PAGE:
Mr. Obama has long been popular in Germany. Even before he was elected, in July 2008, 200,000 Berliners flocked to see him speak at the Victory Column in the heart of the city. For many, the affection has not abated.
Yesterday, in a two-hour exchange with his young audience, Mr. Obama frequently mentioned the issues of racism and immigration.
Barack Obama speaking to young leaders from across Europe in a town hall-style meeting on Saturday in Berlin. (Sean Gallup/Getty Images)
BERLIN — The man whom Chancellor Angela Merkel calls “dear Barack” was back in Berlin on Saturday, his lanky figure and easy smile a reminder for Germans of a different era that ended not so long ago.
But former President Barack Obama had not come to speak about the past. He came to speak to the future: some 300 young leaders from across Europe, who had gathered for a town hall-style meeting in the German capital.
It did not take long for Mr. Obama to touch on one of his main concerns — and the reason he had come to what he called “the heart of Europe.”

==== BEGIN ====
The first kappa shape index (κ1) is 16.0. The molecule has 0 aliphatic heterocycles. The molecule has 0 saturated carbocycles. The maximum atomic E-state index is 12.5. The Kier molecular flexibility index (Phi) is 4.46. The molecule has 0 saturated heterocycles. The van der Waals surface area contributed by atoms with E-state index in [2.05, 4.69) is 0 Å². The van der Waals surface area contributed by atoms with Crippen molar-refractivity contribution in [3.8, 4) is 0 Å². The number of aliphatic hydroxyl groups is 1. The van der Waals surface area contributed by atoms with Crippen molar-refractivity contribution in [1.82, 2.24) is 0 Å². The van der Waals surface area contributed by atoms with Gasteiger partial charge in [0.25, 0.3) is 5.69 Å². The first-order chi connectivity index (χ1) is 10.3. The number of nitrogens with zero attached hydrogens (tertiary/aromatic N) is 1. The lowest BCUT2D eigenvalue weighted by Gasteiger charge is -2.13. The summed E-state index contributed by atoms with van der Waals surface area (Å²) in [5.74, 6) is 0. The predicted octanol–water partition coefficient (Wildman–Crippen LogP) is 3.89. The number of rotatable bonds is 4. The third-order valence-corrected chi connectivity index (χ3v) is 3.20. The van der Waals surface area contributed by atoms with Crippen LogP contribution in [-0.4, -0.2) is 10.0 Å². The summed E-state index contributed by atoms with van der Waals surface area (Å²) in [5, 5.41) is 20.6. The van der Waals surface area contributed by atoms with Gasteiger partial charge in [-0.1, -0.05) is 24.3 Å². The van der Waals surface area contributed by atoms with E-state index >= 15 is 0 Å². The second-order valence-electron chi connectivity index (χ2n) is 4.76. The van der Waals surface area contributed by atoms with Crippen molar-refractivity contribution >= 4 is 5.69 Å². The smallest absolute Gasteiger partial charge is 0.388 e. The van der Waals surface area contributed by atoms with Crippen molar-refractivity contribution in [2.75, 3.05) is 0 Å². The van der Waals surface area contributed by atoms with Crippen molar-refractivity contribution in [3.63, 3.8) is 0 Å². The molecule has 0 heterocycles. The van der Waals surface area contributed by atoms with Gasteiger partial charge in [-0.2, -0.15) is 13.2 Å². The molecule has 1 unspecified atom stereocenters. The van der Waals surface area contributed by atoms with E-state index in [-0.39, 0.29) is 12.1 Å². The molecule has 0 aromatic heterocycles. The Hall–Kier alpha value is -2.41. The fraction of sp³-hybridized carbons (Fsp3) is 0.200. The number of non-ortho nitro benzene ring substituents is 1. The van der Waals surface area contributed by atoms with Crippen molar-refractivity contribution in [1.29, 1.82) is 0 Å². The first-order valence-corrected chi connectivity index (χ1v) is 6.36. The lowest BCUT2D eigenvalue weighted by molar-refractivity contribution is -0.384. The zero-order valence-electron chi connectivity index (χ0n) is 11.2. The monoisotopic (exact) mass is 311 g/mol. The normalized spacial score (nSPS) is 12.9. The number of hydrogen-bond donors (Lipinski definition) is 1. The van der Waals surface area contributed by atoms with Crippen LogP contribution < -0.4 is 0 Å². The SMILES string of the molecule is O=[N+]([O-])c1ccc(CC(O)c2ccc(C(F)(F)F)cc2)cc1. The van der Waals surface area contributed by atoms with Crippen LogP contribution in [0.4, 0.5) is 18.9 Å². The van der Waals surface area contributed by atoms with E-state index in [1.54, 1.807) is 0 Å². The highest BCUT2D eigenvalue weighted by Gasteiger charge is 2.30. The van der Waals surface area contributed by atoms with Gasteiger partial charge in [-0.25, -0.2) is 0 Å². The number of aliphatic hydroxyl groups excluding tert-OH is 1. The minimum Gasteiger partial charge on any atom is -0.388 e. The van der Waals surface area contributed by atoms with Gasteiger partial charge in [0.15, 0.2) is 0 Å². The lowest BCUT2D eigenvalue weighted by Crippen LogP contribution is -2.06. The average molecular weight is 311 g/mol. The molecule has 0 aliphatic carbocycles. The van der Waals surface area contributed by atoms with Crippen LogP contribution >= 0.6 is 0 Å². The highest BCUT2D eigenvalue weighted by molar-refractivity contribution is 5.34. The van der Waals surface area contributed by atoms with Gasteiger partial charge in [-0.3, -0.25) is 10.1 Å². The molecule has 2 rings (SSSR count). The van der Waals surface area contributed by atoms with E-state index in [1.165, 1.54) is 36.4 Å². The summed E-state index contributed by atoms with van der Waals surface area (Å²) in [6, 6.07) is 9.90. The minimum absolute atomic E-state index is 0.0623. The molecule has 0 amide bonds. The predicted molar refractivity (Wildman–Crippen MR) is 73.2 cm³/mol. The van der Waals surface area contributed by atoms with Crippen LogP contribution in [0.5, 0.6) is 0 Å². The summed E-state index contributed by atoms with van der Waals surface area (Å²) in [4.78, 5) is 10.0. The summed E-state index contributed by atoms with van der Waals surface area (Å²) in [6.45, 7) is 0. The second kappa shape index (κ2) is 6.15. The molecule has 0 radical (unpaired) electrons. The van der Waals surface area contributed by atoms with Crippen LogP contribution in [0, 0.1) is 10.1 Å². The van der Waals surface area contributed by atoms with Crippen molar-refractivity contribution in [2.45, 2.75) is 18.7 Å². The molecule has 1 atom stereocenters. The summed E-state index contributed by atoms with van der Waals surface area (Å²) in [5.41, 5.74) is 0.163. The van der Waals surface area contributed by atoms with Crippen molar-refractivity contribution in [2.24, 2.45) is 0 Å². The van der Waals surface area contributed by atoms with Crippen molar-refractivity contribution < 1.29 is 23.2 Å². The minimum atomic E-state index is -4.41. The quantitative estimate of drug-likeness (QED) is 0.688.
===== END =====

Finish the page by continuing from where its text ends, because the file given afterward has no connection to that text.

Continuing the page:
Europe, Mr. Obama suggested, is one of the main battlefields between liberal democracy and far-right populism.
(John Macdougall/Agence France-Presse — Getty Images)
“Nationalism, particularly on the far right, is re-emerging,” he told a packed auditorium. “We know where that leads. Europe knows better than anyone where that leads.”
“It leads to conflict, bloodshed and catastrophe,” he said.
Mr. Obama did not mention his successor’s name. But the contrast with President Trump, issue by issue, was plain.